Production

Malt matters: Australian distillers are focusing on whisky’s core ingredient

Speciality malts are reshaping the Australian whisky landscape
By Luke McCarthy
Harvest time for Archie Rose Distillery
Harvest time for Archie Rose Distillery
Cask-led flavours have largely dominated Australian whisky’s reinvention over the last 30 years. Looking at whisky from any of the 80-odd Australian distilleries currently releasing single malt, rye, corn and grain whisky, it’s clear that casks previously containing Australian tawny (a fortified wine similar in style to port), apera (a fortified wine similar in style to sherry) and various red and white wine styles will, for the most part, be loud and forward. In recent times, however, some Australian distillers have started to refocus their approach to better express whisky’s fundamental ingredient: grain.

At Whitton Malt House, six hours’ drive west of Sydney in the northern Riverina, the seeds of this new movement are growing. Whitton is a state-of-the-art maltings located in one of the country’s most productive agriculture regions. It came online last year and aims to revolutionise the way distillers and brewers select grains.

The site is much more than just a malting facility, boasting a restaurant, café, adventure park and accommodation villas. Of course, there’s also the all-important whisky bar, where visitors can find out where the Australian whiskies on pour started their journey – as grain grown on surrounding farms.
The Voyager Craft Malt team walk the fields at Whitton Farm

The project was instigated by Voyager Craft Malt, a boutique malting firm started in 2014 by childhood friends Stu Whytcross and Brad Woolner. The pair grew up in the region, and both hail from grain-growing families that have been farming locally for generations.

Initially, they set out to open a brewery in their local town of Barellan, not far from Whitton, but quickly became frustrated when they couldn’t source specialty malts and grains. Plans for the brewery were shelved and they decided to malt grain instead.

Once the duo got Voyager up and running, orders flooded in from brewers and distillers around Australia. An annual production of 50 tonnes of specialty malts rapidly progressed to several thousand. The company needed a new site and fast. A search for the most sustainable way forward led them to a nearby biochar facility operated by Southern Cotton, and a partnership between the two businesses was struck.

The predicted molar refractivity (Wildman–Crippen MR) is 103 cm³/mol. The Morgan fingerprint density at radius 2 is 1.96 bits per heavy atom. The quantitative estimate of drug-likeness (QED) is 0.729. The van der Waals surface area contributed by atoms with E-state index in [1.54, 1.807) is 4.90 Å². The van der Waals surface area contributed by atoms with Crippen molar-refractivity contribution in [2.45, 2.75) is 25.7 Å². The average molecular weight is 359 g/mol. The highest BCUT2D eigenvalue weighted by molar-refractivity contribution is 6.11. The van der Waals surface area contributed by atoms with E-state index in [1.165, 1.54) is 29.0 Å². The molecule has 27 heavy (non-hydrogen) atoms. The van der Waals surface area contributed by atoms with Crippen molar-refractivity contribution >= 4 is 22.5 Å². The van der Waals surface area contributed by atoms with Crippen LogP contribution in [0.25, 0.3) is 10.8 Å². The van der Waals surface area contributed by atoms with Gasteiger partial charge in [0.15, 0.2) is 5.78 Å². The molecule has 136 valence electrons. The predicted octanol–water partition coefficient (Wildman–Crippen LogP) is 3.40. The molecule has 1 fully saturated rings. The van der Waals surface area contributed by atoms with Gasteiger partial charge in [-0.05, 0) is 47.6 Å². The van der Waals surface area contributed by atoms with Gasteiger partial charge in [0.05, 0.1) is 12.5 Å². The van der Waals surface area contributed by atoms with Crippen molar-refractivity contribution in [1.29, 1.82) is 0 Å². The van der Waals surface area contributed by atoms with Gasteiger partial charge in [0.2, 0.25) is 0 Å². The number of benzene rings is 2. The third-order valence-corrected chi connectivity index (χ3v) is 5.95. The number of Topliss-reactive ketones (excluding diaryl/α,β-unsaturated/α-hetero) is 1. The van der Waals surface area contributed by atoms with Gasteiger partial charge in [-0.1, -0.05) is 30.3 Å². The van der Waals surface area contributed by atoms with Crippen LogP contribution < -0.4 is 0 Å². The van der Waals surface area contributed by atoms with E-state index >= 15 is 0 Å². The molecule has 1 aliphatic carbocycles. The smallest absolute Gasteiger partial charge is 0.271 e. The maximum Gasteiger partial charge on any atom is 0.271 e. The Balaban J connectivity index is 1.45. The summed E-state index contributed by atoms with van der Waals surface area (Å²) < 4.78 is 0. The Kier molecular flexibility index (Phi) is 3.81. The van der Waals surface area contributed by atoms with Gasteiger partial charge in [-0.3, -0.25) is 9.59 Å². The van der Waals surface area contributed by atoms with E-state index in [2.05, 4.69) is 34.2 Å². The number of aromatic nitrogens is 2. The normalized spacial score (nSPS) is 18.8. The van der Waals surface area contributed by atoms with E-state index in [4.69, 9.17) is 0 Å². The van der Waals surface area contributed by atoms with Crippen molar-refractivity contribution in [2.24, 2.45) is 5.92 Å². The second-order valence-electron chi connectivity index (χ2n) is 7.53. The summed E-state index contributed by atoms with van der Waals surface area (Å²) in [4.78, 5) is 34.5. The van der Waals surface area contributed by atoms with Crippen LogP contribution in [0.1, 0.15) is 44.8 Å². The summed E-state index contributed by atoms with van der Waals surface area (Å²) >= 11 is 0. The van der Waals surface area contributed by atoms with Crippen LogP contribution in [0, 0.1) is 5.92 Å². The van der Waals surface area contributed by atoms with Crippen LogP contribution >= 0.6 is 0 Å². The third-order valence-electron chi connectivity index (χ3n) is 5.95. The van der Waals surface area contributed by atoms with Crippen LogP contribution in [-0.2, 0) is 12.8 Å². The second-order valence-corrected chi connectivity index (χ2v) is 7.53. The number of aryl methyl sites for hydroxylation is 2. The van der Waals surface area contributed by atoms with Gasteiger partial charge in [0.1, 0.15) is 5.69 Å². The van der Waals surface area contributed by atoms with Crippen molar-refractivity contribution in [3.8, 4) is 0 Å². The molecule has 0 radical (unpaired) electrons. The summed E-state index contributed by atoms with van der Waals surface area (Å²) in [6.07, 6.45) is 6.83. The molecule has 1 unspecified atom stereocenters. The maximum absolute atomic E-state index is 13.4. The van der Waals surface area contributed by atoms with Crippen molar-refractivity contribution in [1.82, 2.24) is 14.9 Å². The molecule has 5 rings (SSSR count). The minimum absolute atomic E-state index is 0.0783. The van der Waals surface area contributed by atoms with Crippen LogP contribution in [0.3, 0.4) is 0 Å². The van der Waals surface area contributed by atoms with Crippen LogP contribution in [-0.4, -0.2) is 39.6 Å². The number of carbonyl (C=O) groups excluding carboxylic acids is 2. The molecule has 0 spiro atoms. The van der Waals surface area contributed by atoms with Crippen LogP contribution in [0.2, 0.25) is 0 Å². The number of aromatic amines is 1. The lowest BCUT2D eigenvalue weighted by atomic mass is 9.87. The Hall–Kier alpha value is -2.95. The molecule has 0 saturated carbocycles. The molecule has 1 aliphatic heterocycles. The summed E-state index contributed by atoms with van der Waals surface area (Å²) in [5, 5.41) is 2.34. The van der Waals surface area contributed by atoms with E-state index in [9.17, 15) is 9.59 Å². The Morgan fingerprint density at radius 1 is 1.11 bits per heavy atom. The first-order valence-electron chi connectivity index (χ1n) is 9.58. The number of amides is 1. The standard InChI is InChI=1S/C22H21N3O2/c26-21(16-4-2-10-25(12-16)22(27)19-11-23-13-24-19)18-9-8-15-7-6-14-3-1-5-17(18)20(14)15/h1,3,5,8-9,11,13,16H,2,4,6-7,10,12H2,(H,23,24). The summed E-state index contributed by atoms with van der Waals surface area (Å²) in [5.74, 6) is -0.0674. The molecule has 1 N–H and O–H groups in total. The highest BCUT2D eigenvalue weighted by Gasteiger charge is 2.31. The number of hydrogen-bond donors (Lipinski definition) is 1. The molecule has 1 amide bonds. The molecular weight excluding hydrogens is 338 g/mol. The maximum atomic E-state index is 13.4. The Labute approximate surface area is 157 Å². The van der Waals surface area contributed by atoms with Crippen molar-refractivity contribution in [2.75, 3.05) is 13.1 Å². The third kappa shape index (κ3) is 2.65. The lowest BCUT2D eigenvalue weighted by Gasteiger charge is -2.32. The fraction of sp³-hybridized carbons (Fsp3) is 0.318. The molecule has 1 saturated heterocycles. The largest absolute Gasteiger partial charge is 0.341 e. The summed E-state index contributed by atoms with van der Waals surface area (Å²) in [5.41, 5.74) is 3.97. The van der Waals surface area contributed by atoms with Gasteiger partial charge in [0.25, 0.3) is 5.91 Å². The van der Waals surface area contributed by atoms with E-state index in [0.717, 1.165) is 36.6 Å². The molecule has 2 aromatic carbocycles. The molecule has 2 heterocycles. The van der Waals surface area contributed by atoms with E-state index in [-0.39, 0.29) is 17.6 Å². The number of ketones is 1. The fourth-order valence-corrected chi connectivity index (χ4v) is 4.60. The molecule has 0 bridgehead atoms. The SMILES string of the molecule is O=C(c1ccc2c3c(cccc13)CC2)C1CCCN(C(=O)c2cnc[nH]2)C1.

Checking the crop

Voyager’s new maltings would be built next to Southern Cotton to utilise their gin trash – a waste product that can be turned into fertiliser for grain crops – and harness the heat generated by the plant to kiln Voyager’s malts. It was an ingenious solution; thus, the Whitton Malt House was born.

“We wanted to educate consumers and show them that wine, beer and whisky are agricultural products – they start in the ground,” says Whytcross. “We felt the best way to do that was to design a facility that enabled people to enjoy the finished beers, whiskies, breads, etc., in an environment where they could walk through the paddocks, touch and feel the grains, and experience the malting process – to smell the biscuit malt as it hits the cooling tray.”

Whisky producers are given an even deeper insight into the malts and grains Voyager supplies. Traceability is one of the core tenets of the project, with the different malts processed at the facility remaining in separate streams. After harvest, each individual paddock of grain is stored in segregated silos ranging from 10 to 800 tonnes in capacity. Customised software then compiles the growing, farming and malting data into a specification sheet for the distiller. QR codes are also made available for each batch or bag of malt, so that the producer and, eventually, the consumer can see who grew the grain and which paddock it came from.
Aerial view of the Whitton Farm site showing Voyager Craft Malt and Southern Cotton

“It offers distillers two things: a connection to the farmer, their land and their story, and a highly unique expression of provenance and terroir. Essentially, distillers can control and dictate the variety, the farming practice and the malt style, which is something we’re really proud of,” says Whytcross, adding that there are also some advantages from a processing point of view. “Grain that’s been harvested from a single site is much easier to malt. It all behaves in a consistent, uniform way, which enables us to get the distiller as much extract as possible from the grain. We’re often working with older heirloom varieties that are naturally lower in yield, so it’s important that we’re maximising everything that’s available.”

Several Australian whisky producers including Backwoods, Corowa, Riverbourne and Kinglake are taking full advantage of Voyager’s approach, but it’s Voyager’s relationship with the Sydney-based Archie Rose Distilling Co. that has transformed both businesses.